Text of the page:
|Atkinson, P - DEP OF ENT, U. CALIFORNIA|
Submitted to: International Atomic Energy Agency
Publication Type: Research Technical Update
Publication Acceptance Date: October 30, 2006
Publication Date: November 1, 2006
Citation: Atkinson, P.W., Handler, A.M. 2006. Can the technical issues related to risk assessment of transgenic arthropods be solved? International Atomic Energy Agency-TEC-DOC 1483:57-68. Interpretive Summary: The creation of transgenic strains of economically important insects for the development of more effective biological control programs is a major goal of our laboratory at the Center for Medical, Agricultural, and Veterinary Entomology (CMAVE)(USDA, ARS, Gainesville, FL). Development of this methodology and strategies to effectively and safely utilize transgenic insects for biological control will depend upon a comprehensive analysis of various potential risks. These relate to the stability of the transgenic strain so that it maintains effectiveness over many generations, typically under mass-rearing. Of equal importance is ecological safety in terms of the potential for movement of the transgene from the original host into other species with which it interacts. This article addresses the major areas of concern for these risks in terms of the insect species being manipulated, the gene-trasfer vector system used, and the specific genes and DNA sequences integrated into the trasgenic host insect. Specific scientific protocols area also outlined that may be used for the development of more highly stable transgene vector systems. This information can then be used to develop guidelines for the creation of effective and ecologically safe transgenic insects, as well as methods to test and assess thee attributes.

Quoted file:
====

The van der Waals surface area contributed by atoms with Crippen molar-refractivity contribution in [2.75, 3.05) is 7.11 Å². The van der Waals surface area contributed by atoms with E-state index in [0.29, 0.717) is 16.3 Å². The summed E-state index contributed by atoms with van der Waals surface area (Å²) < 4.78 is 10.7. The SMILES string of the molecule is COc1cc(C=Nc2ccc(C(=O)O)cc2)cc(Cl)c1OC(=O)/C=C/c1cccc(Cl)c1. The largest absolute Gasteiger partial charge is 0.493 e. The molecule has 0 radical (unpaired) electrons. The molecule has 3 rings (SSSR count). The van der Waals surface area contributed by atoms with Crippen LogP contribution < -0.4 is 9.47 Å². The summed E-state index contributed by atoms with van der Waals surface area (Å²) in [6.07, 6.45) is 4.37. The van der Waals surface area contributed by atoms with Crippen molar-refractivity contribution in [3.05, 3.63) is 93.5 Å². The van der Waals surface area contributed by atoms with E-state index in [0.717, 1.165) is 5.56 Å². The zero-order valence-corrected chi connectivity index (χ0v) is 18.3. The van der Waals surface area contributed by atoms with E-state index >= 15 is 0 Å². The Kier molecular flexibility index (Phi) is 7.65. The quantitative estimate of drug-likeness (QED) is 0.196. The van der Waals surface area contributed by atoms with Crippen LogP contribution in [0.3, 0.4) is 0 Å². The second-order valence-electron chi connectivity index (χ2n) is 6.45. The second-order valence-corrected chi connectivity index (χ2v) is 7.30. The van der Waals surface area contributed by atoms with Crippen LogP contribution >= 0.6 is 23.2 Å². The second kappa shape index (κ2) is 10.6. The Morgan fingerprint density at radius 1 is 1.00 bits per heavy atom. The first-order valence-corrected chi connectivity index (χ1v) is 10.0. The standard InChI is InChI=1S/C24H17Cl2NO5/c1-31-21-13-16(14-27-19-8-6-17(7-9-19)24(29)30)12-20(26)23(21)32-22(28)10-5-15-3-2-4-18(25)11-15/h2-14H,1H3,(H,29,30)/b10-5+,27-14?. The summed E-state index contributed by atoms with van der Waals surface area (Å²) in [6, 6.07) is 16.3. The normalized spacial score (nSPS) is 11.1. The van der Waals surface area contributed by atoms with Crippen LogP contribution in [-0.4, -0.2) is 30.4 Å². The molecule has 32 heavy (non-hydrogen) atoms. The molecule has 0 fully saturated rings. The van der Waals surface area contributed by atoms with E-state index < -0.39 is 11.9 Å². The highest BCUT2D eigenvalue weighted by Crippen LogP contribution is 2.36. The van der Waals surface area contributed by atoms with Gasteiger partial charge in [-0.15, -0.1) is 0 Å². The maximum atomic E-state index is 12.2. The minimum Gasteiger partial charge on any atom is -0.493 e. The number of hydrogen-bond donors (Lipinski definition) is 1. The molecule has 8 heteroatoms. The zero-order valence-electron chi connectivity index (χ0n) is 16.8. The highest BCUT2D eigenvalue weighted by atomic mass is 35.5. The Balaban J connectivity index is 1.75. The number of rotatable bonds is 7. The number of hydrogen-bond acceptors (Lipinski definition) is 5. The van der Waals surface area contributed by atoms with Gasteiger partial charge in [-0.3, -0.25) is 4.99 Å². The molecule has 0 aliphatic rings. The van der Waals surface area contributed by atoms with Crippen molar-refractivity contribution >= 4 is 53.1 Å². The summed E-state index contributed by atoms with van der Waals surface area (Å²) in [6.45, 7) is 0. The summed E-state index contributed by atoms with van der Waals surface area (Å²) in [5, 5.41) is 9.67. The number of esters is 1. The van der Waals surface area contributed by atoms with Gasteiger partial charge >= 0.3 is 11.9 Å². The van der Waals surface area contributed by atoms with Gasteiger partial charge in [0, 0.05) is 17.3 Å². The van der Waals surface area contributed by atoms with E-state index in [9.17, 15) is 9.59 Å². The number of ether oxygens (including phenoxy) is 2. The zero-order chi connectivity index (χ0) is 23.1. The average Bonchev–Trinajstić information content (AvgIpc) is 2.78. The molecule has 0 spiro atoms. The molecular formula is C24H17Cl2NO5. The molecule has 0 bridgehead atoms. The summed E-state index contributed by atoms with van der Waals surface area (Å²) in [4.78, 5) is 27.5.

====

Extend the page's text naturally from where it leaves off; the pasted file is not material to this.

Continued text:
Technical Abstract: The recent progress that has been made in the development of transgenic technologies for non-drosophilid insects now leads to discussions about both how best to use this technology and the types and magnitudes of risk that are arise from the use of transgenic non-drosophilid insects. We discuss the principal issues of risk and conclude that, for the majority of them, techniques already exist that enable the quantification of risk. For others, such as the possibility of horizontal transfer of transposable elements, assessments of risk can still be made however these are indirect measures. Perhaps what is really remarkable is that a true characterization of any transgenic strain of any insect species with respect to genetic fitness and viability is still yet to be made, even though many of these strains have existed for several years. The need for these type of data is becoming urgent as schemes for the use of transgenic insects start to attract public attention and we suggest that support be made for these types of experiments.